- Since this asana strengthens the naval region it helps overcome depression
- The blood supply is increased to the brain in a head low position which provides nourishment to the pituitary, and pineal glands
- It also relieves high blood pressure, tired eyes, and heaviness in the head
- It is beneficial for women who experience cramps in the abdomen, and legs, or heavy flow of blood during menstruation
- It stretches the hip flexors situated deeper into the pelvic musculature
Padma Matsyasana Pose
Matsyasana when done in Padmasana is known as Padma Matsyasana. In order to get into this yoga pose follow the instructions mentioned here.
- Sit on the mat with the legs fully stretched in front
- Place the palms beside the hips, lift the hips up and slide them backward through the arms, place the hips back on the mat by tilting the pelvis forward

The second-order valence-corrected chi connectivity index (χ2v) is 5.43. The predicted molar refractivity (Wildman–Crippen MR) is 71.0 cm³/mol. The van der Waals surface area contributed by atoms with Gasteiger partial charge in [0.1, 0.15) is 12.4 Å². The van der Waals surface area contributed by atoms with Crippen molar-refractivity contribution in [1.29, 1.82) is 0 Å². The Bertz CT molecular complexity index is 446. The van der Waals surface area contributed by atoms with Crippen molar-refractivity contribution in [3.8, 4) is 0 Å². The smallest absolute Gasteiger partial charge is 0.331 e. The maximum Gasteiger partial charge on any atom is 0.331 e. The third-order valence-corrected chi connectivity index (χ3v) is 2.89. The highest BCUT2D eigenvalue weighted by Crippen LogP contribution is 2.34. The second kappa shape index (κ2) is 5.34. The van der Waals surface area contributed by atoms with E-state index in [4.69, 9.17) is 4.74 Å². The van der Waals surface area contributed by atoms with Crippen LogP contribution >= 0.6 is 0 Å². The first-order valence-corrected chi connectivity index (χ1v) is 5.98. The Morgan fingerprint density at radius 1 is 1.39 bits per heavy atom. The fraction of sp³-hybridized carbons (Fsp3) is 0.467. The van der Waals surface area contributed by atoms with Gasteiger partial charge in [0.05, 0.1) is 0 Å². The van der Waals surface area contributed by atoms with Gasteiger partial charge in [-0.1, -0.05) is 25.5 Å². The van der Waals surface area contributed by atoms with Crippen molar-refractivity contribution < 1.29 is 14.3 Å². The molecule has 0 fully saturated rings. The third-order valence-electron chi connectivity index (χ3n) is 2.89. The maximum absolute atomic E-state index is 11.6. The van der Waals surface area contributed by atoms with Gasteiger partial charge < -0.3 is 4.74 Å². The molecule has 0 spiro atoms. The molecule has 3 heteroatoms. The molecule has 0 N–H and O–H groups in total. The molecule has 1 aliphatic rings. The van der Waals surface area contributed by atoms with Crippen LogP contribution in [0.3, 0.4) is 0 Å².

- Now bend the right knee and place the right foot in the grove of the left groin, sole facing upwards, similarly bend the left knee, and place the left foot in the grove of the right groin by crossing the left shin over the right shin for securing the legs into Padmasana
- Noe recline backward while inhaling and rest the weight of the torso over the elbows, slowly lower the back on the mat to lie in a supine position with the leg lock of padmasana intact, make sure the knees are resting on the mat
- Now fold the arms under the head with the elbows pointing away from the body, and the head resting on the crossing point of the forearms, the palms placed under the shoulders, facing down, extend the elbows further away from the head to intensify the stretch in the abdominal region
- Maintain this pose while holding the breath, release it by raising the torso up while exhaling, and sitting back into Padmasana
The coordination of movement with breathing will be like this: Inhale 3 seconds while reclining backward and lying in a supine position, hold the breath for 6 seconds, and return to the starting position while exhaling for 3 seconds. In case the pose needs to be held for a minute or more one must follow normal, rhythmic, slow breathing.